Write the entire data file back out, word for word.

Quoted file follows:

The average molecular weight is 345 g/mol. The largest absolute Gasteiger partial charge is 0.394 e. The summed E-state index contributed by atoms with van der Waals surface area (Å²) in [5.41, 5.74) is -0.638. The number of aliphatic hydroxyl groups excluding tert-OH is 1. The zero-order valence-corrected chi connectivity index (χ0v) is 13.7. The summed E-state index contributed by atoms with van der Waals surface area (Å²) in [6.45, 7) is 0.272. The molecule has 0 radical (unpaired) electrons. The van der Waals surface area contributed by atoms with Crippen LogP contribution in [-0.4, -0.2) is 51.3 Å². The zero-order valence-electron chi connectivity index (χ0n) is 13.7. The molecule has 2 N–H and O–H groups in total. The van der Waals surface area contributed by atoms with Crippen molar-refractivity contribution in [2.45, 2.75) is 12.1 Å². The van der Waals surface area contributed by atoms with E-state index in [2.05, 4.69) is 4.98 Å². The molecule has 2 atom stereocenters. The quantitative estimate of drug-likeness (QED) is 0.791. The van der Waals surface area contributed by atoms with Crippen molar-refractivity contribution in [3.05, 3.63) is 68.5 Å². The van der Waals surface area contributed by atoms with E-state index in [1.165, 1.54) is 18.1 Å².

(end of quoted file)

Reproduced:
The average molecular weight is 345 g/mol. The largest absolute Gasteiger partial charge is 0.394 e. The summed E-state index contributed by atoms with van der Waals surface area (Å²) in [5.41, 5.74) is -0.638. The number of aliphatic hydroxyl groups excluding tert-OH is 1. The zero-order valence-corrected chi connectivity index (χ0v) is 13.7. The summed E-state index contributed by atoms with van der Waals surface area (Å²) in [6.45, 7) is 0.272. The molecule has 0 radical (unpaired) electrons. The van der Waals surface area contributed by atoms with Crippen LogP contribution in [-0.4, -0.2) is 51.3 Å². The zero-order valence-electron chi connectivity index (χ0n) is 13.7. The molecule has 2 N–H and O–H groups in total. The van der Waals surface area contributed by atoms with Crippen molar-refractivity contribution in [2.45, 2.75) is 12.1 Å². The van der Waals surface area contributed by atoms with E-state index in [2.05, 4.69) is 4.98 Å². The molecule has 2 atom stereocenters. The quantitative estimate of drug-likeness (QED) is 0.791. The van der Waals surface area contributed by atoms with Crippen molar-refractivity contribution in [3.05, 3.63) is 68.5 Å². The van der Waals surface area contributed by atoms with E-state index in [1.165, 1.54) is 18.1 Å².